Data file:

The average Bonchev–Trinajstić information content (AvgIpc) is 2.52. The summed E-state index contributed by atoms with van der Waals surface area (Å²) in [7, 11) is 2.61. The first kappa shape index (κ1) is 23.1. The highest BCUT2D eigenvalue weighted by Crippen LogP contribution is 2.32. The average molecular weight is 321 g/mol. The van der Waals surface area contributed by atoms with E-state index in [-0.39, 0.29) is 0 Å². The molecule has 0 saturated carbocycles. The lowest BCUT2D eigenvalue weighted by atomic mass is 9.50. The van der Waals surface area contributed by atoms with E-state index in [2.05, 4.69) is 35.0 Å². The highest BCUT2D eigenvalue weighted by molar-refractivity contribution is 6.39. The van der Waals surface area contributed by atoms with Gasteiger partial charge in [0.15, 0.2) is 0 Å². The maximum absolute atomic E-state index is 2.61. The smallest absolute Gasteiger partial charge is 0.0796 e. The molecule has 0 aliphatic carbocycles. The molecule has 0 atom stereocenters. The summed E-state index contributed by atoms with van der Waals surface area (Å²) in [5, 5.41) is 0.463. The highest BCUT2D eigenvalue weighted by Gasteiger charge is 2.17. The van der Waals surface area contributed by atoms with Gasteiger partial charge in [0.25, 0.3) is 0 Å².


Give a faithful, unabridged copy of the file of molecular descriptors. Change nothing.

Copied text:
The average Bonchev–Trinajstić information content (AvgIpc) is 2.52. The summed E-state index contributed by atoms with van der Waals surface area (Å²) in [7, 11) is 2.61. The first kappa shape index (κ1) is 23.1. The highest BCUT2D eigenvalue weighted by Crippen LogP contribution is 2.32. The average molecular weight is 321 g/mol. The van der Waals surface area contributed by atoms with E-state index in [-0.39, 0.29) is 0 Å². The molecule has 0 saturated carbocycles. The lowest BCUT2D eigenvalue weighted by atomic mass is 9.50. The van der Waals surface area contributed by atoms with E-state index in [2.05, 4.69) is 35.0 Å². The highest BCUT2D eigenvalue weighted by molar-refractivity contribution is 6.39. The van der Waals surface area contributed by atoms with Gasteiger partial charge in [0.15, 0.2) is 0 Å². The maximum absolute atomic E-state index is 2.61. The smallest absolute Gasteiger partial charge is 0.0796 e. The molecule has 0 aliphatic carbocycles. The molecule has 0 atom stereocenters. The summed E-state index contributed by atoms with van der Waals surface area (Å²) in [5, 5.41) is 0.463. The highest BCUT2D eigenvalue weighted by Gasteiger charge is 2.17. The van der Waals surface area contributed by atoms with Gasteiger partial charge in [0.25, 0.3) is 0 Å².